Thursday, October 16, 2008

Japanese-style Mobile Banking

3 million customers. 195 employees.

No branches. No ATMs

Japan's eBANK Corporation is raising the bar for Mobile Banking. Their vision of providing each customer with a hand-held branch is quickly taking shape.

With its origins as an Internet Bank, eBANK quickly adopted a mobile banking platform to capitalize on mobile phone usage in Japan. With IMS Research estimating that there will close to a billion worldwide mobile banking users making about 62 billion transactions by 2012, eBANK is definitely ahead of the curve.

eBANK provides ATMs to customers through access agreements with other financial institutions.

New accounts can be opened using a mobile phone, with the customer sending their driver's license picture or other ID via their phone's camera - eBANK uses optical character recognition and digital data to confirm identities electronically.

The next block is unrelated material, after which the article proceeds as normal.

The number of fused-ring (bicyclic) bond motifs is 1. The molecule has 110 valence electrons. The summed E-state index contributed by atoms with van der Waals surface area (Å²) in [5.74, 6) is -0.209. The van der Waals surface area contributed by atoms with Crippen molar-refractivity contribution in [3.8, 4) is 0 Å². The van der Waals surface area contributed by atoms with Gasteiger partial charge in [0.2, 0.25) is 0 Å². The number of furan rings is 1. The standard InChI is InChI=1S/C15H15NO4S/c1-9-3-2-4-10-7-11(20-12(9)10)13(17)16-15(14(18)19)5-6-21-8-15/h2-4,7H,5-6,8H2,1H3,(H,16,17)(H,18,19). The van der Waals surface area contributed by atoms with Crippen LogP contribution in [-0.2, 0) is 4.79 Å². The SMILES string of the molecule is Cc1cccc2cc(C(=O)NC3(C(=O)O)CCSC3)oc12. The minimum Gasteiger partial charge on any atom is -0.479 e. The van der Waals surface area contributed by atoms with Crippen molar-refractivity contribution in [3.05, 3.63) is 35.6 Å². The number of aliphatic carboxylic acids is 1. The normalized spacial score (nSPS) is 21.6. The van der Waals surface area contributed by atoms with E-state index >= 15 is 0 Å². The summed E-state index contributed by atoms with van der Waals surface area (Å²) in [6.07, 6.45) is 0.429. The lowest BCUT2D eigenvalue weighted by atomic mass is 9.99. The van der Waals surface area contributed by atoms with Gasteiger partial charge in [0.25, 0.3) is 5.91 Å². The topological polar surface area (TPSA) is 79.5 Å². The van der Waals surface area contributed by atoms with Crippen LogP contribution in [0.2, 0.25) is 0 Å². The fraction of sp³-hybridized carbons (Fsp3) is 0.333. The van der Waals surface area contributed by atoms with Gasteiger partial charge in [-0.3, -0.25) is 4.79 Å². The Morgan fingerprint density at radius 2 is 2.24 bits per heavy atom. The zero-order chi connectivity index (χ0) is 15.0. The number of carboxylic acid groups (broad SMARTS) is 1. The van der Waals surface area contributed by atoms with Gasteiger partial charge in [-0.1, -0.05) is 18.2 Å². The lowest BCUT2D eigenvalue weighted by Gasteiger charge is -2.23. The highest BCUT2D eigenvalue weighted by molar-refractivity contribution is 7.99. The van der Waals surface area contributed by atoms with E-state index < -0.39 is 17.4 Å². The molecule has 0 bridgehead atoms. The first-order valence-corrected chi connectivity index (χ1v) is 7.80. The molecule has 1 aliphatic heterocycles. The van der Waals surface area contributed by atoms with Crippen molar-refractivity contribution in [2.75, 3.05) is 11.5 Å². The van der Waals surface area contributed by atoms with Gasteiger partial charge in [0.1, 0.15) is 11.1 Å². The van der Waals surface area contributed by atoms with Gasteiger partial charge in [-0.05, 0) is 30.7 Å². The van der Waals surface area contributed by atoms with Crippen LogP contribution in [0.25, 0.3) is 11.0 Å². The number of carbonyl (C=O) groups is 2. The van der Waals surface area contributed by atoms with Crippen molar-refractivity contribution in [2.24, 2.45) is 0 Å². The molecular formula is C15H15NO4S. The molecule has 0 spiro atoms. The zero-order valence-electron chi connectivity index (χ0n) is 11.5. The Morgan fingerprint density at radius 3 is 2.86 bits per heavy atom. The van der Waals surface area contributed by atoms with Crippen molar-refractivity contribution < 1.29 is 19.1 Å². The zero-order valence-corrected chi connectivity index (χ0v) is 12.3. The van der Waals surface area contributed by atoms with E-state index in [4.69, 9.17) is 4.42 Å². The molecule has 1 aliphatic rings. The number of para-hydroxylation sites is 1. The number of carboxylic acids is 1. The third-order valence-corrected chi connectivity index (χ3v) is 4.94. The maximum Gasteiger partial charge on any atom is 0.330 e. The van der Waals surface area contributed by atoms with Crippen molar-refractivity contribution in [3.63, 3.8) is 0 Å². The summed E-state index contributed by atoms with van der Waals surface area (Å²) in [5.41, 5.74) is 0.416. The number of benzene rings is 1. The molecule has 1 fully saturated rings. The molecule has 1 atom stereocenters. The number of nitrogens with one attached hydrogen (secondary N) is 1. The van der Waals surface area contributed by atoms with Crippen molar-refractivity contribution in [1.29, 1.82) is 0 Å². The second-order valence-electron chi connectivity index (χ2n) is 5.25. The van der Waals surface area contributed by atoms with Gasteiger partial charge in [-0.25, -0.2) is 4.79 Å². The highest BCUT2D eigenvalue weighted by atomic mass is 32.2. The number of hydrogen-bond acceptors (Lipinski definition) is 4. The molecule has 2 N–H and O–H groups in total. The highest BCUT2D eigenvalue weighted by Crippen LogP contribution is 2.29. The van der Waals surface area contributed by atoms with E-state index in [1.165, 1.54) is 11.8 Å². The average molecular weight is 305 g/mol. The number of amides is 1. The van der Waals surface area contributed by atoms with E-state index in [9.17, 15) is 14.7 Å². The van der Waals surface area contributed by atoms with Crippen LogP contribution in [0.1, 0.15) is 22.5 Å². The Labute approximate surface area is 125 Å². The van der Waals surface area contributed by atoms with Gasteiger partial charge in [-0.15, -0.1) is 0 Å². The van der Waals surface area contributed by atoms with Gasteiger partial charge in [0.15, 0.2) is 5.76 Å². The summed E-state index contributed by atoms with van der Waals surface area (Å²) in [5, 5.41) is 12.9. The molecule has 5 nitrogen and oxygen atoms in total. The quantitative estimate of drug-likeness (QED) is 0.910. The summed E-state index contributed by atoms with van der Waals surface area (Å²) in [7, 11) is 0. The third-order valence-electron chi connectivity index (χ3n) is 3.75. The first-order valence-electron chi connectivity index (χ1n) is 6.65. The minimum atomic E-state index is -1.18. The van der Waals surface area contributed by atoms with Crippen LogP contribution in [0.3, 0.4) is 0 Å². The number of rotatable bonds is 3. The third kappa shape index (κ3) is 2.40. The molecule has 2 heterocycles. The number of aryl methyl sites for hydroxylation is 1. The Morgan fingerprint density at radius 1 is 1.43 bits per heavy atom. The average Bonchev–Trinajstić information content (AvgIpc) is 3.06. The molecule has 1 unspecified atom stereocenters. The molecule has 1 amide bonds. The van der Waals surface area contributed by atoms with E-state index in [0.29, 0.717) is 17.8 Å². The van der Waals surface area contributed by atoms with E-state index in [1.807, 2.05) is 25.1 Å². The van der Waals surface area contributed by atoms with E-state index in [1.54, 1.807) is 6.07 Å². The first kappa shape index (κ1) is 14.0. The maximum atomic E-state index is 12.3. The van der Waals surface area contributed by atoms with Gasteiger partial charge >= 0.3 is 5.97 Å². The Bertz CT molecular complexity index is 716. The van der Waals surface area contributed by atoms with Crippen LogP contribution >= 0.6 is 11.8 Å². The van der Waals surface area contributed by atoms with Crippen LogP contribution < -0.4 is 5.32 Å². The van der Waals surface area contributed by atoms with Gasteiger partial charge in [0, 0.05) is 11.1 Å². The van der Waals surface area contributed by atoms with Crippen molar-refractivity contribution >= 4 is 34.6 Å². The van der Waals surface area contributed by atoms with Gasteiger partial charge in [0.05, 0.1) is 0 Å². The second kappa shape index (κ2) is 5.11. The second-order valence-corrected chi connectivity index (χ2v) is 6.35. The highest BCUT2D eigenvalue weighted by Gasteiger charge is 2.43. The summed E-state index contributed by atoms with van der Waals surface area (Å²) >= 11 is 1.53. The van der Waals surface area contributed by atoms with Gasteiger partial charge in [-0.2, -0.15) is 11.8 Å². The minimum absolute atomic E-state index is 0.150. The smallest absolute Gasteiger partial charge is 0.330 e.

With over-the-air (OTA) transactions already commonplace in Japan, the phone even serves as a payment and money-transfer vehicle.

The future is calling and eBANK is there.

Tuesday, October 7, 2008

Bank of America Hunkers Down

Citing "the most difficult times for financial institutions that I have experienced in my 39 years in banking", Kenneth D. Lewis, Chairman and CEO of Bank of America stated that the bank is aiming for an 8 percent Tier 1 capital ratio target.

Yesterday, B of A announced 3rd quarter earnings, along with initiatives to raise capital levels. With 3rd quarter net income dropping from $3.70 billion a year ago to $1.18 billion this year, the bank will be cutting its dividend and selling common stock to raise capital.

Despite the turbulence of the past two months, Bank of America gained $21 billion in retail deposits during the quarter as consumers moved money to safety (excluding the impact of the Countrywide acquisition). That gain was almost three times the industry average.